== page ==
Color Correcting Concealers: An Art Lesson



Think back to the last time you scanned the makeup aisle. Were your eyes drawn to a rainbow of colored concealers where the flesh-colored concealers once resided?

Where there used to be various shades for each complexion, there are now greens, purples, and pinks. How do you choose between all the colors? Do they each have a purpose, or are they just pretty colors that all do the same thing?


Choosing a Color Correcting Concealer

Gone are the days of the one size fits all concealer. You no longer have to rely on a single shade to cover, acne, dark under-eye circles, rosacea, etc. However, before you haphazardly choose a gorgeous hue of purple, think about three things. One: where you need to correct (under-eye area, around your nose, eyes). Two: what you need to correct (dark shadows, yellow tones, redness). Three: the proper shades you need to use to get the job done.


After you've mentally noted problem areas during a thorough examination under natural light, head to the makeup aisle. As you walk the aisles, keep in mind that the fairness/deepness of your skin tone plays a role in which color correcting shades will work best for you. Fair skinned ladies will see maximum results with the palest shades of colored concealers. Pastel pinks, yellows, greens, and purples are your friend. Think Easter, not Halloween when you reach for a concealer. For medium to olive skin, a smidge darker than pastel compliments you the most. And finally, where a pale skinned lady would use a light pink, deeper skin tones should choose orangey-pink hues. This same logic applies to the other colors. The darker your skin, the darker the hue you need.


Concealer Art: 101

Think back to your mental evaluation of your skin. What did you notice? Dark circles, pesky acne, dull fatigue? Here’s where Art: 101 comes into play. Understanding colored concealers has a lot to do with understanding the basic nature of the color wheel. In elementary school,  we learned about complementary colors- colors that sit across from each other on the color wheel. Complementary colors cancel one another out. And that’s all you need to remember from art class: colors across from each other on the color wheel will cancel out.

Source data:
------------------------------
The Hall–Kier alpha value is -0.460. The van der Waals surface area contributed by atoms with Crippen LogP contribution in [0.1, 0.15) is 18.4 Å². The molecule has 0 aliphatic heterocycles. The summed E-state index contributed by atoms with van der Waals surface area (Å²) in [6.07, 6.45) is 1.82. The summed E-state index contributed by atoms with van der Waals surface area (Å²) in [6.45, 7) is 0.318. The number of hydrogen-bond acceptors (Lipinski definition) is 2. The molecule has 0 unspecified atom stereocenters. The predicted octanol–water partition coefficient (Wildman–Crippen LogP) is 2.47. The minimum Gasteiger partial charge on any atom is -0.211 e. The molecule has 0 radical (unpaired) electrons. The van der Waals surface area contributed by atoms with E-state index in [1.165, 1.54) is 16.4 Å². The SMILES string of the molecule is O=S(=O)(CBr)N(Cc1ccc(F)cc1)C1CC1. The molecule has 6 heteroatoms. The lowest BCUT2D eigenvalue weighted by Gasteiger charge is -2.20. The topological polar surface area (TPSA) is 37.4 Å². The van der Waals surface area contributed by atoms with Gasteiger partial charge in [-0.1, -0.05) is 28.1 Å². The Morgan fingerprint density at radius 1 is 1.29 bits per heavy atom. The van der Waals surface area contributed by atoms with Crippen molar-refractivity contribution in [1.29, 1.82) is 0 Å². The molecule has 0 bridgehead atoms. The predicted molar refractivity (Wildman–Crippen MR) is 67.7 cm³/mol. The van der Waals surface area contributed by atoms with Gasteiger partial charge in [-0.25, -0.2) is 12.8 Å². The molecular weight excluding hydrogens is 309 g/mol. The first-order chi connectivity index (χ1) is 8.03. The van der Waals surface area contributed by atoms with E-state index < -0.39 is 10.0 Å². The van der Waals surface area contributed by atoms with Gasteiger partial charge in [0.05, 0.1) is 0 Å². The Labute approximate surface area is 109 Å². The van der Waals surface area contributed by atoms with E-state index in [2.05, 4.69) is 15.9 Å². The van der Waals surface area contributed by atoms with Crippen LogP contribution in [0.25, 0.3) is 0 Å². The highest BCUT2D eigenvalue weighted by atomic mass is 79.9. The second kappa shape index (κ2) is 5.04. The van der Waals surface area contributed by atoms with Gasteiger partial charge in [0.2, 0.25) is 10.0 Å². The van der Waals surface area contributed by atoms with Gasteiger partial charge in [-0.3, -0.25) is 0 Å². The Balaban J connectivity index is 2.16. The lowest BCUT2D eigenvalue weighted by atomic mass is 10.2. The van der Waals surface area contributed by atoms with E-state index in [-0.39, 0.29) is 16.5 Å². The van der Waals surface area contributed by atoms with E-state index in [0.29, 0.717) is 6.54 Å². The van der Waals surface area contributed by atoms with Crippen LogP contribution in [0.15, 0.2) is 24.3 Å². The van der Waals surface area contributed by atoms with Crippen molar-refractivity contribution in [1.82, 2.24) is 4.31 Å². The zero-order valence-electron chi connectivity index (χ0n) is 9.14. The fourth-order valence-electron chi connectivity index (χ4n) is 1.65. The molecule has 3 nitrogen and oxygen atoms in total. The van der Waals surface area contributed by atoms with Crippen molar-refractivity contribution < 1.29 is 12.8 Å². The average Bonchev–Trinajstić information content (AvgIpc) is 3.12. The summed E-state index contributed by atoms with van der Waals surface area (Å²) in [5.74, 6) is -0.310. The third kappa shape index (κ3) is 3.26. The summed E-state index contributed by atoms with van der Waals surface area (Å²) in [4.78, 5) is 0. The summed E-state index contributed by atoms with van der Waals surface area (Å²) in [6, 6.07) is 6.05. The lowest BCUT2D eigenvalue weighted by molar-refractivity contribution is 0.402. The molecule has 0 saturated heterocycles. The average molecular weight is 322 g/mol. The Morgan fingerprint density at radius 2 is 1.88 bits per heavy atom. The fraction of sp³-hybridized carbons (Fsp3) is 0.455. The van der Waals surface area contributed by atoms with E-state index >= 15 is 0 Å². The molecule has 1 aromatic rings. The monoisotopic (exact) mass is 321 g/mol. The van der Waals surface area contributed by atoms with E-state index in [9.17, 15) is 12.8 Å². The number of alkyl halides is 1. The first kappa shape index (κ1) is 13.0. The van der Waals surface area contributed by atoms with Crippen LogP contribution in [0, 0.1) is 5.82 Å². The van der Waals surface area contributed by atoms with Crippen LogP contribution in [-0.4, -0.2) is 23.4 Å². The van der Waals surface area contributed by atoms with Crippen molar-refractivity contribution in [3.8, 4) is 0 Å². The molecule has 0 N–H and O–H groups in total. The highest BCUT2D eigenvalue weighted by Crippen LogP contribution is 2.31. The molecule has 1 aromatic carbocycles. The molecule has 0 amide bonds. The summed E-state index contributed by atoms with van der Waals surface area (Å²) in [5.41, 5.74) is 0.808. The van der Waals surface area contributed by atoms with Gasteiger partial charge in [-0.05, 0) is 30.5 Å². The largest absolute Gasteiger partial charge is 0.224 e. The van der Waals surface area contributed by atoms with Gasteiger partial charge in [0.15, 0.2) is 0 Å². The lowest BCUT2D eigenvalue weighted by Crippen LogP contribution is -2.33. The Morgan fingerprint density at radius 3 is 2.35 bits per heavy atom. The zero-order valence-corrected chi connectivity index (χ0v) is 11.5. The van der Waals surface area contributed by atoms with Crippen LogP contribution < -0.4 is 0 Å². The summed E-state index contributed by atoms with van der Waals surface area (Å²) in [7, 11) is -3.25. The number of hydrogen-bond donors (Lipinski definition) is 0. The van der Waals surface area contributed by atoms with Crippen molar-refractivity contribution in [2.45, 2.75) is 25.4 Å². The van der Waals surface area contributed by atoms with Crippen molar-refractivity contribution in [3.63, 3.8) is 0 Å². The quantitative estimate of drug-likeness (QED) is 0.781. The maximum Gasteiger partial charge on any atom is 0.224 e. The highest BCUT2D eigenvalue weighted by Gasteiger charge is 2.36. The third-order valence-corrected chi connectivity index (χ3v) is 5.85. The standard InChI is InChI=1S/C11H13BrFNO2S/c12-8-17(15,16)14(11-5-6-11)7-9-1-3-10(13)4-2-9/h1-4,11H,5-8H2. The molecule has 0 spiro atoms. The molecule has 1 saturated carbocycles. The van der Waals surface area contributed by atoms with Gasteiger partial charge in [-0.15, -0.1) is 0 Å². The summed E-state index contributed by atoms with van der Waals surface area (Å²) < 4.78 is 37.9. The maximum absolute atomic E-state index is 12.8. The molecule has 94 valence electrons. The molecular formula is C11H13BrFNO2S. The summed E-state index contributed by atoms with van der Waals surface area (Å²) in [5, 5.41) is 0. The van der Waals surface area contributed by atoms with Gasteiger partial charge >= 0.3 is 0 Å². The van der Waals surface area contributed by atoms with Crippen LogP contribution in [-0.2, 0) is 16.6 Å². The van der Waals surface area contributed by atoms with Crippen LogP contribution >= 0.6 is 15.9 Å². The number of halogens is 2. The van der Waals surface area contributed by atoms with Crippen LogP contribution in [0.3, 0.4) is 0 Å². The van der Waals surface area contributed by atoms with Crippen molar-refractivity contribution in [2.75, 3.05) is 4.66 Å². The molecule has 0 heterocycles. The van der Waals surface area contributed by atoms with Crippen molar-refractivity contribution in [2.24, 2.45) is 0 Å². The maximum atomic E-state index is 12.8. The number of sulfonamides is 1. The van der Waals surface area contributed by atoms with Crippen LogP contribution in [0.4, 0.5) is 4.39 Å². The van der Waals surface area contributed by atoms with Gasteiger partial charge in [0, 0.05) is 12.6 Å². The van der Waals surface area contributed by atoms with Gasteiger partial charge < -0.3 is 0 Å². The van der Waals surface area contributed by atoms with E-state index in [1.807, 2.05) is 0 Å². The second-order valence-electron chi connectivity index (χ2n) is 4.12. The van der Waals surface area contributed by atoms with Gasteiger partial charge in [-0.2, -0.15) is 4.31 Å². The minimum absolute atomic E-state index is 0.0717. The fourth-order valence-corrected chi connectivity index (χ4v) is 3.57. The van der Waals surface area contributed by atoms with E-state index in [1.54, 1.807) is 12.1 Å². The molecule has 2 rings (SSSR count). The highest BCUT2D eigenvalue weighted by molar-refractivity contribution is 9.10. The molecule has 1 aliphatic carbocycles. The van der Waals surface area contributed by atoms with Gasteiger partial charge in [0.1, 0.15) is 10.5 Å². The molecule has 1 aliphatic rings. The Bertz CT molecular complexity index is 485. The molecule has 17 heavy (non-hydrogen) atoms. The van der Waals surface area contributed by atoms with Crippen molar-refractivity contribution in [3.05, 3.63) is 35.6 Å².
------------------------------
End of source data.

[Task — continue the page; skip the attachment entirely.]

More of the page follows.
Green Concealers

Red and green are complementary colors. So the top-choice color to cancel out annoying acne is not a skin-toned concealer, it’s a green hue that plays well with your natural complexion. Green neutralizes red spots creating an even base for your foundation. For widespread acne, sunburn, or rosacea, a green primer is the better way to reduce redness across the whole surface of your face.


Purple and Pink Concealers

Purple, lavender, and lilac concealers are appropriate for eradicating unwanted yellow undertones. Shades of purple will brighten dull skin, yielding a youthful glow.

Pink concealers are terrific for fair skin. Think more salmon or peach than pink, but nonetheless, these colors cancel out brown and dark spots. “This particular concealer color is a mixture of red, orange, and yellow hues, which are across from the blue, purple, and green hues on the color wheel. That’s why this color is best to combat dark under eye circles.” 


Yellow and Orange Concealers

Yellow concealers are the catch all color. They even out blues and purples giving your skin an even base for foundation. Yellow also covers bruising, veins, and dark under eye circles.

Lighter skin tones should stray away from orange color correctors. This color has the greatest effect on darker skin tones hiding dark circles and deep discoloration.


concealer and makeup brushes


Applying Concealer

For small areas, apply your tinted moisturizer or foundation before dabbing on a color correcting concealer. This will decrease the amount of product you will use in the long run! If you are opting for smaller areas, apply the concealer by lightly patting it on with clean fingers. Your warm fingers will help the color blend in seamlessly with your complexion. For wider spread issues, consider using a colored tinted moisturizer. This way the color you need is applied as a base over your entire face.


A lot of work goes into choosing the right concealer for you, but once you have the right color, it is smooth sailing. You apply it like a normal concealer, so there are no new tricks to learn! Would you consider playing with these color correctors, or are you forever sticking to your tried and true skin-colored concealer?